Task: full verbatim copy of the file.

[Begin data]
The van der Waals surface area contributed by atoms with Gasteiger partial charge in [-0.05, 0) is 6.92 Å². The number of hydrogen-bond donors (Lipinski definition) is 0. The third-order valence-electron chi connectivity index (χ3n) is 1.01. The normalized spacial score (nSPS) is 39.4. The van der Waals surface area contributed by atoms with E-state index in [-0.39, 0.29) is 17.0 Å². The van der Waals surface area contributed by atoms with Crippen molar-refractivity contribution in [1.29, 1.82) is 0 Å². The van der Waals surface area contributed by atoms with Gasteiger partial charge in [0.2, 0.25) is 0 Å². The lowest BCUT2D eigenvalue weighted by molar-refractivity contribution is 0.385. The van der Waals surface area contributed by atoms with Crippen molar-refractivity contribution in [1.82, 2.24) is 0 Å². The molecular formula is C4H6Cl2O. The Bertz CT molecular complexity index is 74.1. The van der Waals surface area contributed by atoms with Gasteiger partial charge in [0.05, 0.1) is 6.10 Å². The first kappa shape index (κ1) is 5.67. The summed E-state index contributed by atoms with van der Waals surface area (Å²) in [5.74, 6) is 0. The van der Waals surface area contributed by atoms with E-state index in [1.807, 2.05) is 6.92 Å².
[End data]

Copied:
The van der Waals surface area contributed by atoms with Gasteiger partial charge in [-0.05, 0) is 6.92 Å². The number of hydrogen-bond donors (Lipinski definition) is 0. The third-order valence-electron chi connectivity index (χ3n) is 1.01. The normalized spacial score (nSPS) is 39.4. The van der Waals surface area contributed by atoms with E-state index in [-0.39, 0.29) is 17.0 Å². The van der Waals surface area contributed by atoms with Crippen molar-refractivity contribution in [1.29, 1.82) is 0 Å². The van der Waals surface area contributed by atoms with Gasteiger partial charge in [0.2, 0.25) is 0 Å². The lowest BCUT2D eigenvalue weighted by molar-refractivity contribution is 0.385. The van der Waals surface area contributed by atoms with Crippen molar-refractivity contribution in [1.82, 2.24) is 0 Å². The molecular formula is C4H6Cl2O. The Bertz CT molecular complexity index is 74.1. The van der Waals surface area contributed by atoms with Gasteiger partial charge in [0.05, 0.1) is 6.10 Å². The first kappa shape index (κ1) is 5.67. The summed E-state index contributed by atoms with van der Waals surface area (Å²) in [5.74, 6) is 0. The van der Waals surface area contributed by atoms with E-state index in [1.807, 2.05) is 6.92 Å².